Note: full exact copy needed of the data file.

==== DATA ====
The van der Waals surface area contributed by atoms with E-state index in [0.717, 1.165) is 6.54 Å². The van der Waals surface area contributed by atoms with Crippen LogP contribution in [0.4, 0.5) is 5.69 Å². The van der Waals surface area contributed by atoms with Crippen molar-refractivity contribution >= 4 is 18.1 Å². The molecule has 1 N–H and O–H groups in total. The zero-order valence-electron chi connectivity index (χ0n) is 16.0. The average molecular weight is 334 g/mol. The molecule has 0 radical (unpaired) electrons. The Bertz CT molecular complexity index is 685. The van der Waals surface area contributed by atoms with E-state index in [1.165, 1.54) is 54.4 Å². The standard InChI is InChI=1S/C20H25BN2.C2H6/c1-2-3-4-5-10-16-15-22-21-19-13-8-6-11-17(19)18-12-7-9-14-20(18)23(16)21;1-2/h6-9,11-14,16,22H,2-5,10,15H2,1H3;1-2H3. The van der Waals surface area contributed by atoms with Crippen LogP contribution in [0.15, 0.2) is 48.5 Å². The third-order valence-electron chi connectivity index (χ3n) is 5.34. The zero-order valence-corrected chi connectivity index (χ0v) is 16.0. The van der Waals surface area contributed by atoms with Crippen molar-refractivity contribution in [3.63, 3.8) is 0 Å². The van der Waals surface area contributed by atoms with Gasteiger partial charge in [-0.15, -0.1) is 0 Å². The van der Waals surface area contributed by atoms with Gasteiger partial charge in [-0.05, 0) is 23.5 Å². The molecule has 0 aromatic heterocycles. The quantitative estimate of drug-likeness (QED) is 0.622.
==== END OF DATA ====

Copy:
The van der Waals surface area contributed by atoms with E-state index in [0.717, 1.165) is 6.54 Å². The van der Waals surface area contributed by atoms with Crippen LogP contribution in [0.4, 0.5) is 5.69 Å². The van der Waals surface area contributed by atoms with Crippen molar-refractivity contribution >= 4 is 18.1 Å². The molecule has 1 N–H and O–H groups in total. The zero-order valence-electron chi connectivity index (χ0n) is 16.0. The average molecular weight is 334 g/mol. The molecule has 0 radical (unpaired) electrons. The Bertz CT molecular complexity index is 685. The van der Waals surface area contributed by atoms with E-state index in [1.165, 1.54) is 54.4 Å². The standard InChI is InChI=1S/C20H25BN2.C2H6/c1-2-3-4-5-10-16-15-22-21-19-13-8-6-11-17(19)18-12-7-9-14-20(18)23(16)21;1-2/h6-9,11-14,16,22H,2-5,10,15H2,1H3;1-2H3. The van der Waals surface area contributed by atoms with Crippen LogP contribution in [0.15, 0.2) is 48.5 Å². The third-order valence-electron chi connectivity index (χ3n) is 5.34. The zero-order valence-corrected chi connectivity index (χ0v) is 16.0. The van der Waals surface area contributed by atoms with Crippen molar-refractivity contribution in [3.63, 3.8) is 0 Å². The van der Waals surface area contributed by atoms with Gasteiger partial charge in [-0.15, -0.1) is 0 Å². The van der Waals surface area contributed by atoms with Gasteiger partial charge in [-0.05, 0) is 23.5 Å². The molecule has 0 aromatic heterocycles. The quantitative estimate of drug-likeness (QED) is 0.622.